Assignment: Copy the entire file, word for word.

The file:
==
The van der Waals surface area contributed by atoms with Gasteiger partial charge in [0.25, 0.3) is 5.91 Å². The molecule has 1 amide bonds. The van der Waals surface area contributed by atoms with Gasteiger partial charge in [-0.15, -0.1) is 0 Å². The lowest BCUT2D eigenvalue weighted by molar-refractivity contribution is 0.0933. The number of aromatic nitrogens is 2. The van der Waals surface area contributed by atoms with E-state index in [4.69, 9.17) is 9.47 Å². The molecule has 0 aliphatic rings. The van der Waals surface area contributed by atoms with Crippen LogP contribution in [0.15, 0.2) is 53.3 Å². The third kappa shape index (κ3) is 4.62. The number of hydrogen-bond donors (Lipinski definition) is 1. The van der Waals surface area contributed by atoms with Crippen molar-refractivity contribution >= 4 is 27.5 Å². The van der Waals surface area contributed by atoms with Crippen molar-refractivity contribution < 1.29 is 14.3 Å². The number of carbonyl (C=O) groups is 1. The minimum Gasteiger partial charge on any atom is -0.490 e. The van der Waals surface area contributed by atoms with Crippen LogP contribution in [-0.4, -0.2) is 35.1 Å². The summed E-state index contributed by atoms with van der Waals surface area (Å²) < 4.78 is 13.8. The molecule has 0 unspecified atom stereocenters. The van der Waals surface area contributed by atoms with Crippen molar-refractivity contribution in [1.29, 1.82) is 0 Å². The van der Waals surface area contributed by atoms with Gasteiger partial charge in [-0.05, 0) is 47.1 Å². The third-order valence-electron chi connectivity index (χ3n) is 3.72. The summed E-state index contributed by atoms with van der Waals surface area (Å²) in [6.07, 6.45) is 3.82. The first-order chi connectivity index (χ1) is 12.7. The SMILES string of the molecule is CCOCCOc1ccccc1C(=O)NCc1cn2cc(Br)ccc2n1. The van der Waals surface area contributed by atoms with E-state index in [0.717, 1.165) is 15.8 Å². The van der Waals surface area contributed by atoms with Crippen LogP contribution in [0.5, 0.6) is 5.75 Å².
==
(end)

The van der Waals surface area contributed by atoms with Gasteiger partial charge in [0.25, 0.3) is 5.91 Å². The molecule has 1 amide bonds. The van der Waals surface area contributed by atoms with Gasteiger partial charge in [-0.15, -0.1) is 0 Å². The lowest BCUT2D eigenvalue weighted by molar-refractivity contribution is 0.0933. The number of aromatic nitrogens is 2. The van der Waals surface area contributed by atoms with E-state index in [4.69, 9.17) is 9.47 Å². The molecule has 0 aliphatic rings. The van der Waals surface area contributed by atoms with Crippen LogP contribution in [0.15, 0.2) is 53.3 Å². The third kappa shape index (κ3) is 4.62. The number of hydrogen-bond donors (Lipinski definition) is 1. The van der Waals surface area contributed by atoms with Crippen molar-refractivity contribution >= 4 is 27.5 Å². The van der Waals surface area contributed by atoms with Crippen molar-refractivity contribution < 1.29 is 14.3 Å². The number of carbonyl (C=O) groups is 1. The minimum Gasteiger partial charge on any atom is -0.490 e. The van der Waals surface area contributed by atoms with Crippen LogP contribution in [-0.4, -0.2) is 35.1 Å². The summed E-state index contributed by atoms with van der Waals surface area (Å²) < 4.78 is 13.8. The molecule has 0 unspecified atom stereocenters. The van der Waals surface area contributed by atoms with Crippen molar-refractivity contribution in [1.29, 1.82) is 0 Å². The van der Waals surface area contributed by atoms with Gasteiger partial charge in [-0.05, 0) is 47.1 Å². The third-order valence-electron chi connectivity index (χ3n) is 3.72. The summed E-state index contributed by atoms with van der Waals surface area (Å²) in [6.07, 6.45) is 3.82. The first-order chi connectivity index (χ1) is 12.7. The SMILES string of the molecule is CCOCCOc1ccccc1C(=O)NCc1cn2cc(Br)ccc2n1. The van der Waals surface area contributed by atoms with E-state index in [0.717, 1.165) is 15.8 Å². The van der Waals surface area contributed by atoms with Crippen LogP contribution in [0.5, 0.6) is 5.75 Å².